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Gilberto Grácio

(N. 12 May, 1936 - M. May, 1936)

Gilberto Marques Grácio was born on the 12 May 1936 in Lisbon, at the Encarnação parish. When he was only 12, he began to make musical instruments at his father’s workshop in Cacém, continuing an activity started by his grandfather.

At 14 he began to buy the materials for his father’s workshop, sharpening the tools and learning how to identify different woods, a key material for making chord instruments. At 17 he made his first instrument on his own – a Spanish guitar that he still has. In childhood Gilberto Grácio already enjoyed to handle wood and made small pieces with remains from tops. These however were made without his father’s knowledge, as he had to "hit" the tool box without his consent.

He learned music and used to play Spanish guitar and mandolin. Today he no longer plays, only tunes up instruments.

He fell in love with fado at the age of 6, at “Adega do Ramalho”, a fado house in Cacém where the Conde de Sabrosa – husband of Maria Teresa de Noronha, used to play.

Truly a self-taught craftsman, never reading any books on guitar making, his hands have produced incomparably beautiful and perfect Portuguese and Spanish guitars of proven sound quality, acquired by virtually all professional musicians – such as Artur and Carlos Paredes, António Chaínho and even Jimmy Page (who asked him to make a Portuguese guitar for him), among other musicians. Making one Portuguese guitar takes 180 hours of work, the same roughly applying to a Spanish guitar. He has made more than one thousand instruments with his own hands.

He collaborates with several light orchestras and used to work for them. He also worked for a lighter variation of Portuguese music, including Rui Veloso, Fausto, Paco Bandeira, Paulo de Carvalho, Sérgio Godinho, among others. In this context, he made two electric guitars.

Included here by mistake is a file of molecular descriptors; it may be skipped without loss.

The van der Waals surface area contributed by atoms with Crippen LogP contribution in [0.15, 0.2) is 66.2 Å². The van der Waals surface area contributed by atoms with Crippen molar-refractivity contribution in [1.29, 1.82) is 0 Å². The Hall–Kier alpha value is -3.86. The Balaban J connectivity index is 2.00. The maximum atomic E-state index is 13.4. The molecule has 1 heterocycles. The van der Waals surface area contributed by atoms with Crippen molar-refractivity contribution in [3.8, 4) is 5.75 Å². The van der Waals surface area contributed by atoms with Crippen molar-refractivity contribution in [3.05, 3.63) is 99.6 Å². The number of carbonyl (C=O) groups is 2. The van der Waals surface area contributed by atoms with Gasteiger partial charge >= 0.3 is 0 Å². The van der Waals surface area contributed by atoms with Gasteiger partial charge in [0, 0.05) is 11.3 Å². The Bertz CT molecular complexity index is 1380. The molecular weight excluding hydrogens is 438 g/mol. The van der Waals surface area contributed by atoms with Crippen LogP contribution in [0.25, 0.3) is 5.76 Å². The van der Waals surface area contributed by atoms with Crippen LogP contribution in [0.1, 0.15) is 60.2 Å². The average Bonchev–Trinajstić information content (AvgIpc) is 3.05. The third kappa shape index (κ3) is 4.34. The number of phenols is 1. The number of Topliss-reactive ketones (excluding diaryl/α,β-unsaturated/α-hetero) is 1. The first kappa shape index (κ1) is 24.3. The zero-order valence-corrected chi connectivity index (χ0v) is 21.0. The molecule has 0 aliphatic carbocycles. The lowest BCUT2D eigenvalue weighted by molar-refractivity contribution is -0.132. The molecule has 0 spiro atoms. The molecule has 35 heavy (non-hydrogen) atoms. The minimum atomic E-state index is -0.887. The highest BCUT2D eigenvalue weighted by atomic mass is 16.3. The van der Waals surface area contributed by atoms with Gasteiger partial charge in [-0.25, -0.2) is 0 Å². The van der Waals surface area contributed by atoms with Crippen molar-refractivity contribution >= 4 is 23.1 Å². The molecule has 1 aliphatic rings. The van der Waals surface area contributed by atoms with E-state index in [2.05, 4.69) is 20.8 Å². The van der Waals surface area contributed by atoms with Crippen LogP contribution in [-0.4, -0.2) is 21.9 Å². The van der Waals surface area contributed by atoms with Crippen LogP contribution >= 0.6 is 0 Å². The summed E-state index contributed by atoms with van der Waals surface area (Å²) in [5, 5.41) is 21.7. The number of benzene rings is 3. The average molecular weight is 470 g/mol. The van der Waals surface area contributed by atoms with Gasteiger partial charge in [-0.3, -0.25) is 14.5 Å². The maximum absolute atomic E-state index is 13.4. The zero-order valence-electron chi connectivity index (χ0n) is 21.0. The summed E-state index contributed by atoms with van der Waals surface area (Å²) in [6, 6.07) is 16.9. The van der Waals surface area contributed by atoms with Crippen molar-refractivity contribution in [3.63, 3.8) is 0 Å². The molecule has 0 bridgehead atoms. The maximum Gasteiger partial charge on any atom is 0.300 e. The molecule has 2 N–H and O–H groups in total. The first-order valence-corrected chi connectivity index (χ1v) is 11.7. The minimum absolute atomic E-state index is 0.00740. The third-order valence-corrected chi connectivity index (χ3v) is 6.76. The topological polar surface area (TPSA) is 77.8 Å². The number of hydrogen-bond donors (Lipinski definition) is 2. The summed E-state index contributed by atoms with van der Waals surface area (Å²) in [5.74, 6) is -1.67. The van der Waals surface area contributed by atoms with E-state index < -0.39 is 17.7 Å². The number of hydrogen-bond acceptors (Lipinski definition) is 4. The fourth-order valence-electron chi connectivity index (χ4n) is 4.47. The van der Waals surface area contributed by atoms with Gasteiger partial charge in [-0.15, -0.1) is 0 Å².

Between 1997 and 2000 he was a teacher at Oficina Romani, set up by the Institute for Employment and Vocational Training, a school prepared for Roma students.

On the 15 September 2003 he opened a vocational training workshop, supported by the Institute for Employment and Vocational Training and the Oeiras Town Council. The facilities belong to the municipality and are located at Alto da Loba, in Paço de Arcos.

In order to prevent tradition from dying, Gilberto Grácio is devoted to teaching his art to his trainees, the future makers of music instruments. In his view, it is critical for a maker "to have sensitivity and art, in addition to strong will. This is not exactly a joiner’s or carpenter’s work." With a view to perfecting his art, his method consists in teaching his students to make first a Spanish guitar, considered simpler. Only then are they taught to make a Portuguese guitar.

As a result of so many years of devoted work, the Grácio guitars now have a special timbre and sound, recognised by all great names of fado – both musicians and singers.

The work of the best and oldest maker of Portuguese guitars has been acknowledged. The Sintra Town Council, by the hand of Mayor Edite Estrela, and the Cacém District Board have decorated him.

On the 5 October 2002 President of the Republic Jorge Sampaio also decorated him with a Commendation.



Caldeira Cabral, Pedro (1999) "A Guitarra Portuguesa", Col. "Um Século de Fado", Lisboa, Ediclube;

"30 Dias", Roteiro da Câmara Municipal de Oeiras, January 2004;

Museu do Fado – Interviewed on the 11 January 2007.

João Pedro Grácio (avô de Gilberto Grácio), s/d.

João Pedro Grácio Junior (pai de Gilberto Grácio), s/d.

Gilberto Grácio, s/d.